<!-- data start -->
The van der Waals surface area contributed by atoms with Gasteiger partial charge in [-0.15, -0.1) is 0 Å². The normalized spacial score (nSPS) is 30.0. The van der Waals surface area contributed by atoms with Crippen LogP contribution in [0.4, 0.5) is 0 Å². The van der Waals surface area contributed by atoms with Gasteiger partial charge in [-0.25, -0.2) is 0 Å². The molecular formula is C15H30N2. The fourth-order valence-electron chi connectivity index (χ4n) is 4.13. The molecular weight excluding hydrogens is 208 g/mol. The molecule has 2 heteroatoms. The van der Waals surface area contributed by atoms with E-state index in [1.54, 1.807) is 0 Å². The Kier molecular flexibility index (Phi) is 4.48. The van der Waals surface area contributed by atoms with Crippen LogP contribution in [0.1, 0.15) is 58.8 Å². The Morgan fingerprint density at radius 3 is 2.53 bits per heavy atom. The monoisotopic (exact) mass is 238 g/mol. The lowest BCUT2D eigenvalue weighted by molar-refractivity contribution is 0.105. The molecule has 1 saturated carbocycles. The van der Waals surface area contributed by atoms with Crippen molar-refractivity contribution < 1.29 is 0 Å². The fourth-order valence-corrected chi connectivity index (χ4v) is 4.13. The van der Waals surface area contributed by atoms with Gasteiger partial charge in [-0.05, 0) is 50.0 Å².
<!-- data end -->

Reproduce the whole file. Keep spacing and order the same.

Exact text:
The van der Waals surface area contributed by atoms with Gasteiger partial charge in [-0.15, -0.1) is 0 Å². The normalized spacial score (nSPS) is 30.0. The van der Waals surface area contributed by atoms with Crippen LogP contribution in [0.4, 0.5) is 0 Å². The van der Waals surface area contributed by atoms with Gasteiger partial charge in [-0.25, -0.2) is 0 Å². The molecular formula is C15H30N2. The fourth-order valence-electron chi connectivity index (χ4n) is 4.13. The molecular weight excluding hydrogens is 208 g/mol. The molecule has 2 heteroatoms. The van der Waals surface area contributed by atoms with E-state index in [1.54, 1.807) is 0 Å². The Kier molecular flexibility index (Phi) is 4.48. The van der Waals surface area contributed by atoms with Crippen LogP contribution in [0.1, 0.15) is 58.8 Å². The Morgan fingerprint density at radius 3 is 2.53 bits per heavy atom. The monoisotopic (exact) mass is 238 g/mol. The lowest BCUT2D eigenvalue weighted by molar-refractivity contribution is 0.105. The molecule has 1 saturated carbocycles. The van der Waals surface area contributed by atoms with Crippen molar-refractivity contribution < 1.29 is 0 Å². The fourth-order valence-corrected chi connectivity index (χ4v) is 4.13. The van der Waals surface area contributed by atoms with Gasteiger partial charge in [-0.05, 0) is 50.0 Å².